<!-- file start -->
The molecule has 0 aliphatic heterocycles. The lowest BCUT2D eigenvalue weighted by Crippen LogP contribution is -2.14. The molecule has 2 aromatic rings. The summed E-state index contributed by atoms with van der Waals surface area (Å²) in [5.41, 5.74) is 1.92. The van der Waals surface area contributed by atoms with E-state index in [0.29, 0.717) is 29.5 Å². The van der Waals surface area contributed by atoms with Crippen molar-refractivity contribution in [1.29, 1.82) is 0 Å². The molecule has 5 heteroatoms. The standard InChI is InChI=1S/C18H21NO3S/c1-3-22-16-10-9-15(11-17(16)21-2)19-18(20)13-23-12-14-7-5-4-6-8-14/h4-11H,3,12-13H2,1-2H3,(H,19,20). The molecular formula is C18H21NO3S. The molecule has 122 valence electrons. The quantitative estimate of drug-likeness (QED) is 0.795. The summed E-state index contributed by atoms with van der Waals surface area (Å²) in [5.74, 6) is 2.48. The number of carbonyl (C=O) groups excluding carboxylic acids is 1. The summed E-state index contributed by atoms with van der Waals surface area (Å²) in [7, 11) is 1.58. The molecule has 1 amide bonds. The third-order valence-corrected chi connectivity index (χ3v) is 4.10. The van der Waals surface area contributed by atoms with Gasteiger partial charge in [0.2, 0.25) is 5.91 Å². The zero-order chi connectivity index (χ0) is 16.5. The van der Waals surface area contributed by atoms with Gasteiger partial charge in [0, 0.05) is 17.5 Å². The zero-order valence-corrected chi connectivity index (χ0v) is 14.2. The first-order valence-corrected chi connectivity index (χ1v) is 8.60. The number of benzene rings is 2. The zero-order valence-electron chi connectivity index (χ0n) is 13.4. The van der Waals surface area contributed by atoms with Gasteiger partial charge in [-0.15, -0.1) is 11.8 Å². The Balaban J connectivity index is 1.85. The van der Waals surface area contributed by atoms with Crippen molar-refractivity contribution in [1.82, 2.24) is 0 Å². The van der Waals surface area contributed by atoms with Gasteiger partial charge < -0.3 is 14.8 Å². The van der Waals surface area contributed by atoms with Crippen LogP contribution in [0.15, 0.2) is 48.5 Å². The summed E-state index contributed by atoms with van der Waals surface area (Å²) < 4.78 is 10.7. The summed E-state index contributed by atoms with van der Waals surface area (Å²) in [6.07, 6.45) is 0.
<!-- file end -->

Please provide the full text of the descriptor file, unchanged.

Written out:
The molecule has 0 aliphatic heterocycles. The lowest BCUT2D eigenvalue weighted by Crippen LogP contribution is -2.14. The molecule has 2 aromatic rings. The summed E-state index contributed by atoms with van der Waals surface area (Å²) in [5.41, 5.74) is 1.92. The van der Waals surface area contributed by atoms with E-state index in [0.29, 0.717) is 29.5 Å². The van der Waals surface area contributed by atoms with Crippen molar-refractivity contribution in [1.29, 1.82) is 0 Å². The molecule has 5 heteroatoms. The standard InChI is InChI=1S/C18H21NO3S/c1-3-22-16-10-9-15(11-17(16)21-2)19-18(20)13-23-12-14-7-5-4-6-8-14/h4-11H,3,12-13H2,1-2H3,(H,19,20). The molecular formula is C18H21NO3S. The molecule has 122 valence electrons. The quantitative estimate of drug-likeness (QED) is 0.795. The summed E-state index contributed by atoms with van der Waals surface area (Å²) in [5.74, 6) is 2.48. The number of carbonyl (C=O) groups excluding carboxylic acids is 1. The summed E-state index contributed by atoms with van der Waals surface area (Å²) in [7, 11) is 1.58. The molecule has 1 amide bonds. The third-order valence-corrected chi connectivity index (χ3v) is 4.10. The van der Waals surface area contributed by atoms with Gasteiger partial charge in [0.2, 0.25) is 5.91 Å². The zero-order chi connectivity index (χ0) is 16.5. The van der Waals surface area contributed by atoms with Gasteiger partial charge in [0, 0.05) is 17.5 Å². The zero-order valence-corrected chi connectivity index (χ0v) is 14.2. The first-order valence-corrected chi connectivity index (χ1v) is 8.60. The number of benzene rings is 2. The zero-order valence-electron chi connectivity index (χ0n) is 13.4. The van der Waals surface area contributed by atoms with Gasteiger partial charge in [-0.15, -0.1) is 11.8 Å². The Balaban J connectivity index is 1.85. The van der Waals surface area contributed by atoms with Crippen molar-refractivity contribution in [1.82, 2.24) is 0 Å². The van der Waals surface area contributed by atoms with Gasteiger partial charge < -0.3 is 14.8 Å². The van der Waals surface area contributed by atoms with Crippen LogP contribution in [0.15, 0.2) is 48.5 Å². The summed E-state index contributed by atoms with van der Waals surface area (Å²) < 4.78 is 10.7. The summed E-state index contributed by atoms with van der Waals surface area (Å²) in [6.07, 6.45) is 0.